Florida Hearing Matters - Fort Lauderdale, FL

Organic paint and solvents that cause hearing loss.

Sometimes it can be easy to discern dangers to your ears: loud machinery or a roaring jet engine. easy to convince people to use ear protection when they recognize that they will be near loud sounds. But what if your hearing could be damaged by an organic compound? After all, just because something is organic, doesn’t that necessarily mean it’s good for you? But how is possible that your hearing could be harmed by an organic substance?

An Organic Compound You Don’t Want to Eat

To be clear, we’re not talking about organic things like produce or other food products. According to recent (and some not-so-recent) research published by European scholars, there’s a strong chance that a collection of chemicals known as organic solvents can injure your hearing even if exposure is limited and minimal. To be clear, the kind of organic label you see on fruit in the grocery store is entirely different. In reality, the word “organic” is utilized by marketers to make consumers believe a product isn’t harmful for them. The term organic, when pertaining to food signifies that the growers didn’t use certain chemicals. The word organic, when associated with solvents, is a chemistry term. Within the field of chemistry, the word organic represents any compounds and chemicals that contain bonds between carbon atoms. Carbon atoms can produce all varieties of unique molecules and, consequently, a wide range of different useful chemicals. But sometimes they can also be unsafe. Each year, millions of workers are exposed to the dangers of hearing loss by working with organic solvents.

Where do You Find Organic Solvents?

Organic solvents are found in some of the following products:

  • Paints and varnishes
  • Cleaning supplies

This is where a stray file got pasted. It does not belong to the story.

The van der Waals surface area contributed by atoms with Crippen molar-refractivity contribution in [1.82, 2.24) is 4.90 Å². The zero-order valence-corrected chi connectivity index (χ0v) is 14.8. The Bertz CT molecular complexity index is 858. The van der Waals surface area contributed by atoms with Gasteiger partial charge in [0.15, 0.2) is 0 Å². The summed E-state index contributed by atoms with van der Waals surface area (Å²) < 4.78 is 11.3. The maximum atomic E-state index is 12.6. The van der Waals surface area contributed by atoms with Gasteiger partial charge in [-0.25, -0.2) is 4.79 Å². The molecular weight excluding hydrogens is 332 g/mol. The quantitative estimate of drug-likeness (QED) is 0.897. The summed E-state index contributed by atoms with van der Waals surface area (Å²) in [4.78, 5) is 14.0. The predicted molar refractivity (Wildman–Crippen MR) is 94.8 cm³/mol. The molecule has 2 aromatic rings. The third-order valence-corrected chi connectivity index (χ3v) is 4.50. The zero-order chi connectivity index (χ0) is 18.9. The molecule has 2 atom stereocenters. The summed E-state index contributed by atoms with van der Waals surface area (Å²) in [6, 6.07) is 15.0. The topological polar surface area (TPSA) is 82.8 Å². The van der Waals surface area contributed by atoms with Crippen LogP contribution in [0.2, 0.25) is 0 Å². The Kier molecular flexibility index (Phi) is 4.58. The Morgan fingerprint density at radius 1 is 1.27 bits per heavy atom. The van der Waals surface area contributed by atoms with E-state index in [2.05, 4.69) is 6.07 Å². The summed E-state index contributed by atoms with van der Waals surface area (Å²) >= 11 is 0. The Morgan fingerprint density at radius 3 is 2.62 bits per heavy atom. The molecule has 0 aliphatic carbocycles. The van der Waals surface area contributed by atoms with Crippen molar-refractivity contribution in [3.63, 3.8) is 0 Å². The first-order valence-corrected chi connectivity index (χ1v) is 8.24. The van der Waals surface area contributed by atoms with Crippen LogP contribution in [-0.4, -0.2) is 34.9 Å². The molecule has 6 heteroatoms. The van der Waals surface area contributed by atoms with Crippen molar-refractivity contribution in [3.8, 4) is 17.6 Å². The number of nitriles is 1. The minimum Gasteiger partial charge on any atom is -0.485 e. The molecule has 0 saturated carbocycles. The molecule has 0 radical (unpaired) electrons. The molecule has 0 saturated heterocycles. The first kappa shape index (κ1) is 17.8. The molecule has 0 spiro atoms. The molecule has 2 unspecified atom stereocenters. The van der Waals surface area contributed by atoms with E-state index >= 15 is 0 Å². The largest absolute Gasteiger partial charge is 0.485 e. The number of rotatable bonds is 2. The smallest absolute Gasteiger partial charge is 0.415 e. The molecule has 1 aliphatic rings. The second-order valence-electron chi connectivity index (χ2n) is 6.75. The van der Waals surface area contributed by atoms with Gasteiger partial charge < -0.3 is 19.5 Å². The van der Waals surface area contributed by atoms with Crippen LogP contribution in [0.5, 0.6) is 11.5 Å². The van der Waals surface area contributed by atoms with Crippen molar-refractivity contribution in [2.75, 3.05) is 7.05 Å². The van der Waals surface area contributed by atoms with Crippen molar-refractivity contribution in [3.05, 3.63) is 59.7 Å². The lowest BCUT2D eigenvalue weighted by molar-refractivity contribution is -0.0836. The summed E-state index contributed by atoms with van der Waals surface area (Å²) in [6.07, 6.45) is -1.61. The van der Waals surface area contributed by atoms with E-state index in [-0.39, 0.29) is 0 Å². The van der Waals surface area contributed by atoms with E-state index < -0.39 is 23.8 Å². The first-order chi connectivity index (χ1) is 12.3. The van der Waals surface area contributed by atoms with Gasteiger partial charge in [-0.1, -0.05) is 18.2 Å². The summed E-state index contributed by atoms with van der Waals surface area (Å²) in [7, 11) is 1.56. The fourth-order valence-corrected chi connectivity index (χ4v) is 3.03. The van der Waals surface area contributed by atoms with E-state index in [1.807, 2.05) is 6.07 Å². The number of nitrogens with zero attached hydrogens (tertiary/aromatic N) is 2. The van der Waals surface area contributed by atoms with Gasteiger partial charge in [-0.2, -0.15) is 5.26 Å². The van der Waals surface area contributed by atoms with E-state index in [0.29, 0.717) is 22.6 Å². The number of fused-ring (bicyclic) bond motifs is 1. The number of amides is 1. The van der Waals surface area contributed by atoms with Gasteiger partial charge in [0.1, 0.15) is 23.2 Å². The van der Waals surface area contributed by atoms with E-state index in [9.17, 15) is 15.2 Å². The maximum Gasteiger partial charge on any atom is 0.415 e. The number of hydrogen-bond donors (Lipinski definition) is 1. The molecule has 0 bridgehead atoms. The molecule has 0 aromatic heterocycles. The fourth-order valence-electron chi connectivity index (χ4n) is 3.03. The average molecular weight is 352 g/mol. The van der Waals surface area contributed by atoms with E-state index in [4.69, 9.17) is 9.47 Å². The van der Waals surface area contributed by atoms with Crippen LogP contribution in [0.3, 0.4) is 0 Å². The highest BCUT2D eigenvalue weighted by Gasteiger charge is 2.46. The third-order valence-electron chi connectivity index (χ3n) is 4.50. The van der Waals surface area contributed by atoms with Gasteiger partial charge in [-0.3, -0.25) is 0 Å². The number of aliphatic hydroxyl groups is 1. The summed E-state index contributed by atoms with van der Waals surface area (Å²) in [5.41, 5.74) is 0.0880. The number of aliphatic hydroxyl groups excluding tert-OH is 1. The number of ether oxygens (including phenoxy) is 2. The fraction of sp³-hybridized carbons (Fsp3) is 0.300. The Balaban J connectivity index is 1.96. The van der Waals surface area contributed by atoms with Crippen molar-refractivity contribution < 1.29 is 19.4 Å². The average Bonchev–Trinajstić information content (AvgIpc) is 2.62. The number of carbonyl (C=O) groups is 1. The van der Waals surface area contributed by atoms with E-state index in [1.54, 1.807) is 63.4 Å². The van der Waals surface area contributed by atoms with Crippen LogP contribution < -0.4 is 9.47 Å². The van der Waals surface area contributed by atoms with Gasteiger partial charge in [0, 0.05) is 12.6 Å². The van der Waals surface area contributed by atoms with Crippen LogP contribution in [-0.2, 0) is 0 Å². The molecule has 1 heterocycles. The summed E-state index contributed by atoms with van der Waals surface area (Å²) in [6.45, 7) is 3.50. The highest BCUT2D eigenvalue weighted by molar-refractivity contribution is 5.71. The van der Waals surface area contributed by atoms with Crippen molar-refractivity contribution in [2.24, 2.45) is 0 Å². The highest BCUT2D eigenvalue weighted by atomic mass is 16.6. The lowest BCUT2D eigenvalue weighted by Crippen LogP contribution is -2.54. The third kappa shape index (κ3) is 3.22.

• Degreasing elements
  • Adhesives and glue

You get the point. So, here’s the question, will your hearing be harmed by painting or even cleaning?

Organic Solvents And The Dangers Associated With Them

According to the most recent research out there, the hazards associated with organic solvents generally increase the more you’re exposed to them. This means that you’ll probably be fine while you clean your kitchen. The biggest risk is experienced by those with the most prolonged contact, in other words, factory workers who develop or utilize organic solvents on an industrial scale. Ototoxicity (toxicity to the auditory system), has been shown to be connected to subjection to organic compounds. This has been demonstrated both in laboratory experiments using animals and in experiential surveys with real people. Hearing loss in the mid frequency range can be impacted when the tiny hair cells of the ear are damaged by solvents. Regretfully, the ototoxicity of these compounds isn’t well recognized by company owners. Even fewer workers are aware of the dangers. So there are insufficient standardized protocols to help protect the hearing of those employees. One thing that could really help, for example, would be standardized hearing screening for all workers who use organic solvents on a regular basis. These hearing tests would detect the very earliest signs of hearing loss, and workers could react appropriately.

You Can’t Just Quit Your Job

Most guidelines for safeguarding your ears from these specific organic compounds include regulating your exposure along with regular hearing screenings. But first, you have to be conscious of the hazards before you can follow that advice. It’s straight forward when the hazards are well known. Everyone knows that loud noises can injure your ears and so precautions to safeguard your hearing from the daily sound of the factory floor are logical and obvious. But when the danger is not visible as it is for the millions of Americans who work with organic solvents, solutions can be a harder sell. The good news is, ongoing research is helping both employees and employers take a safer approach. For the time being, it’s a smart plan to try to work with these products in a well-ventilated area and to always use a mask. It would also be a good idea to get your ears checked out by a hearing care professional.

The site information is for educational and informational purposes only and does not constitute medical advice. To receive personalized advice or treatment, schedule an appointment.